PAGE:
AO: I think even though I was a child back then, there was a strong general sense of the country and of being Ghanaian. There were people like Efua Sutherland, who was always doing things to promote culture and learning, especially for children. I remember she had a drama studio for children and we would all go there and perform plays. There were lots of community activities when I was growing up.
I don’t know if it’s the same now, my world was very small, so I don’t know how it was in other communities and other places. In Ghana now, there’s a lot of buying and selling, including selling of cheap goods from China. When I was a child, it was more about starting industries. There were lots of people, and lots of women especially, who were very enterprising and entrepreneurial and doing their own thing.
The government – even though I was a kid, I was aware – was doing a lot; building the port in Tema, the motorway, and a number of industries. People thought Nkrumah was being wasteful in spending so much money, but these are what ended up being foundation infrastructure for Ghana. If those things weren’t done in the First Republic, I don’t know where we would have been. They really helped the economy even in just getting goods from one place to another. I hope that spirit is still there. I think it was lost for a while but in the last 10 years it seems like it’s back, and I’m encouraged by all the young people who are going back and trying to help the country. I think Ghana will be an even better “Black Star” for Africa.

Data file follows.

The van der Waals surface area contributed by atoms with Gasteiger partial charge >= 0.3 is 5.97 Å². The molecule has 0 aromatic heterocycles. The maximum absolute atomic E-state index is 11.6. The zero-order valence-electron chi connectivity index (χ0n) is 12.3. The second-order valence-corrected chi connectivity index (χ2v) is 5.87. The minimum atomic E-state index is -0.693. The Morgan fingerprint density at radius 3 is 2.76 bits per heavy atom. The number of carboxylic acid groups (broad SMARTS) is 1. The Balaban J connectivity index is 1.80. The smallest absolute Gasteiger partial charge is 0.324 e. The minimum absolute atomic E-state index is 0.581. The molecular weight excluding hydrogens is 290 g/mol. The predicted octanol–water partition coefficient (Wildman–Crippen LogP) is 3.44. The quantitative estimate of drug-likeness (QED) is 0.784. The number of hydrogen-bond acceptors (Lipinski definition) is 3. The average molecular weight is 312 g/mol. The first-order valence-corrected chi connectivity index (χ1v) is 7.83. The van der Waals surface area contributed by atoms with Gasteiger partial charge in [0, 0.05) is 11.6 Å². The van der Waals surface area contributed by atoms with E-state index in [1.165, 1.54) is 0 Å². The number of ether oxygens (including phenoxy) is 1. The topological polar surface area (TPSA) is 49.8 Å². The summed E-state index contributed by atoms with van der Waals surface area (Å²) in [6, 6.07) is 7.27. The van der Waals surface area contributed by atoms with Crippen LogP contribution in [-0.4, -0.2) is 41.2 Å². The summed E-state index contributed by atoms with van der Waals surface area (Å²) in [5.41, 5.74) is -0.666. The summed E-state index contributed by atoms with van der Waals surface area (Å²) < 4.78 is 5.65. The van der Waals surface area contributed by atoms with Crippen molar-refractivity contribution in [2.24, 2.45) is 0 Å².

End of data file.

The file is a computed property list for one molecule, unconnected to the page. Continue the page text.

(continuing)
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Theodosia’s work for Ghana should not be underestimated. By creating Ghana’s flag, she created the nation’s most recognizable symbol and one of its most exported icons. In 1997, she received the Grand Medal as part of Ghana’s 40th Independence Day celebrations, a recognition for both her work creating the flag and popularizing field hockey during her tenure as the chairman of the Ghana Hockey Association.
Theodosia is one of many women who used their skills to support Ghana in its independence era. The roles of these women tend to be erased or ignored, but with the rise of digital technology, platforms like The Nana Project are working to shed more light on their stories, expanding the narrative on the past and our collective imagination of what can be possible in the future. We look forward to sharing more stories on the women of Ghana’s past and present who have helped the Black Star of Africa shine brighter.
Kirstie Kwarteng is a PhD candidate at SOAS University of London in the Department of Development Studies. She’s also founder of The Nana Project, an online platform dedicated to preserving Ghana’s history through the stories of Ghanaian elders.
This blog is part of our Black History Month 2020 series, which celebrates black voices and achievements over time, and across the globe. The series features contributions from SOAS alumni, academics, and students.